Wednesday, December 10, 2008

2009 reading list

Here's a list of books that I'd like to read during 2009. Some are already on my "to read shelf", others are but a distant dream. I'm not sure if I'll get through them all, but if you don't have goals...
Reformed Dogmatics Volumes 1-4, by Herman Bavinck, Baker Academic, published from 2003-2008. I'll have to get through Vol. 1 by the middle of January in preparation for an address to a Minister's Fraternal on "Challenging Biblical Inerrancy - a response to the proposals of A. T. B. McGowan in The Divine Spiration of Scripture: Challenging evangelical perspectives". (See review series here). I've already made a start on the first volume. Interesting stuff so far. Will I have read the whole set by the end of 2009, who knows?
Christ and Culture Revisited, by D. A. Carson, IVP/Apollos, 2008. Carson's response to Richard Niebuhr's analysis of Christian approaches to cultural life.
Troubled Journey: A Missionary Childhood in war-torn China, by Faith Cook, Banner of Truth Trust, 2004.
The Momentous Event, by W. J. Grier, Banner of Truth Trust, 2006 reprint. Classic statement of amillenialist eschatology. Much needed to counteract the spread of premillenialist distortion of Scripture.
The Beauty of the Infinite: The Aesthetics of Christian Truth, by David Bentley Hart, Eerdmans, 2003. According to Robert Letham in Through Western Eyes (reviewed here), Eastern Orthodoxy has yet to feel the impact of the Enlightenment. Well, in this book Hart, an Eastern Orthodox theologian grapples with postmodernism. He argues against the postmodern view that truth claims are inherently violent and manipulative. The Christian message is one of beauty and peace in the Lord Jesus Christ. (Already started).
Reforming or Conforming: Post-Conservative Evangelicals and the Emerging Church, edited by Gary L. W. Johnson & Ronald N. Gleason, Crossway 2008. With contributions from the likes of Paul Wells, Paul Helm and the great Martin Downes, should be good.
Catch the Vision: Roots of the Reformed recovery, by John J. Murray, Evangelical Press, 2007. The inside story of the recovery of Reformed doctrine in the 20th century.
Let The Nations Be Glad: The supremacy of God in missions, by John Piper, IVP, 2008 reprint. The first of three books on mission.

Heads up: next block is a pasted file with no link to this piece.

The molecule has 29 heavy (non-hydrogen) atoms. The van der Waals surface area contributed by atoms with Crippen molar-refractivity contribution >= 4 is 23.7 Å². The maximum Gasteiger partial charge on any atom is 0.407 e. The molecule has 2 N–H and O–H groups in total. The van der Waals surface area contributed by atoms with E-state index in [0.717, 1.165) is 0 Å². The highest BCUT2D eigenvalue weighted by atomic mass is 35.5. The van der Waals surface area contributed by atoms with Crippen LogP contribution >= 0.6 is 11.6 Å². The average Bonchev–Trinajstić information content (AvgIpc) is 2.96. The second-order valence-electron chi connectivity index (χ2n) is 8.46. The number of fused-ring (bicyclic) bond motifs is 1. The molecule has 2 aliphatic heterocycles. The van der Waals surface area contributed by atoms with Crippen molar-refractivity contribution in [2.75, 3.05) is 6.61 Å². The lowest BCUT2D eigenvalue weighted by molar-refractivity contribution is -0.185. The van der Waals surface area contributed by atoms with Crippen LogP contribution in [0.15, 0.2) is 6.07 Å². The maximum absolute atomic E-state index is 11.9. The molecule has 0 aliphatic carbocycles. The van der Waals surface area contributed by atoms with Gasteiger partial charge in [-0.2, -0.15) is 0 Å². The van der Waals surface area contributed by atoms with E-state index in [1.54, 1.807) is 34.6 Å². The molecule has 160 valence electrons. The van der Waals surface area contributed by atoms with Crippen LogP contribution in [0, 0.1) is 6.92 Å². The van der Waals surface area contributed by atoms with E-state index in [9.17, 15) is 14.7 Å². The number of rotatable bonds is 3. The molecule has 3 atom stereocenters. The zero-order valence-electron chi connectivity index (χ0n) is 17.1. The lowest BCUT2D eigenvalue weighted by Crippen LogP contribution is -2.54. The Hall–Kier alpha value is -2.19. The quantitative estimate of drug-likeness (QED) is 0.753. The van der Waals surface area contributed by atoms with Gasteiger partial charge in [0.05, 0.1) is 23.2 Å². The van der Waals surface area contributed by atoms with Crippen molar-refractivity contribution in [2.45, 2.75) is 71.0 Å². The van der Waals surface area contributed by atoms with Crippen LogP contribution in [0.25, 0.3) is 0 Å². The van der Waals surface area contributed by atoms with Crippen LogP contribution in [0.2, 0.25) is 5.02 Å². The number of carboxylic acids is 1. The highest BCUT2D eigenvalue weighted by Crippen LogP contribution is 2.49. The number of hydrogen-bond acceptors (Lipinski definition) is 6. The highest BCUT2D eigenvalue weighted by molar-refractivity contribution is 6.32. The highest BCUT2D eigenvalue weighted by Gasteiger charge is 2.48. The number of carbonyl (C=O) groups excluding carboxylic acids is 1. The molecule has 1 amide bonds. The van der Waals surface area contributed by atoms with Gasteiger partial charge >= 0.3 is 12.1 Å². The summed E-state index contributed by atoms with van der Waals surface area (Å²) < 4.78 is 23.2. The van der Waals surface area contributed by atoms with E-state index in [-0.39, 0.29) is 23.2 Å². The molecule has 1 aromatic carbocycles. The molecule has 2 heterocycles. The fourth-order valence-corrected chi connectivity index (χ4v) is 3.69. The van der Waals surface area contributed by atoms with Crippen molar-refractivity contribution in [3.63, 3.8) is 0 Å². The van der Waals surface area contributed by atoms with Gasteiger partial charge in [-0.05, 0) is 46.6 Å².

Paul the Missionary: Realities, Strategies and Methods, by Eckhard J. Schnabel, IVP/Apollos, 2008. A mighty 500 pager for review in the Protestant Truth magazine - deadline the middle of January. Yikes!
The Humanness of John Calvin, Richard Stauffer's study of The Reformer as a Husband, Father, Pastor and Friend, Solid Ground Christian Books, 2008 reprint. With 2009 being something of a Calvinfest, should be good to reflect on the humanness of the reformer.
The Courage to Be Protestant: Truth-lovers, Marketers and Emergents in the Post-modern World, by David F. Wells, IVP, 2008. Wells is one of my favourite contemporary theologians and this book should be of help in my work for the Protestant Truth Society.
The Mission of God: Unlocking the Bible's grand narrative, Christopher J. H. Wright, IVP, 2006. A biblical theology of mission.


Jake Belder said...

Hi Guy, I stumbled across your blog the other day. I'm not really sure how, actually, but here I am! :)

Sounds like you've got a great list together for this year. I myself am a very big fan of Bavinck. I've read most of vols. 2 and 3, and parts of 4. We've used large portions of them for our systematic theology classes here at Reformed Theological Seminary in Orlando, Florida. Considering the heavy weight of some of the subjects like Christology, sin, and redemption, Bavinck has a masterful way of laying these doctrines out clearly and really bringing out the richness of Reformed theology. I hope you will be blessed by reading his works. I've also heard Christopher Wright's book is very, very good, although I haven't had the opportunity to read it myself yet.

Gary Benfold said...

Well that's the first month taken care of, then. Now, what about February?

Jon said...

I have to read "Beauty of the Infinite" for my seminar group next year. Be really interested to know your thoughts!

Barth was a great fan of Bavinck - see, you can't dislike him TOO much now!

Guy Davies said...

To be honest Jon, I'm struggling a bit with "Beauty of the Infinite". The introductory section was alright. But now I'm on "Part 1: Dionysus against the Crucified". He says things like,

"the intricate architectural ingenuity of Apollonian violence exhausts itself before the unmasterable pandemonium of Dionysian violence; Socrates drinks hemlock, but Athens remains - forever at war."

And I'm thinking "What?"

Anonymous said...

I've got 3 of 4 from the Bavinck set. It is superb.

Carson's book also looks great.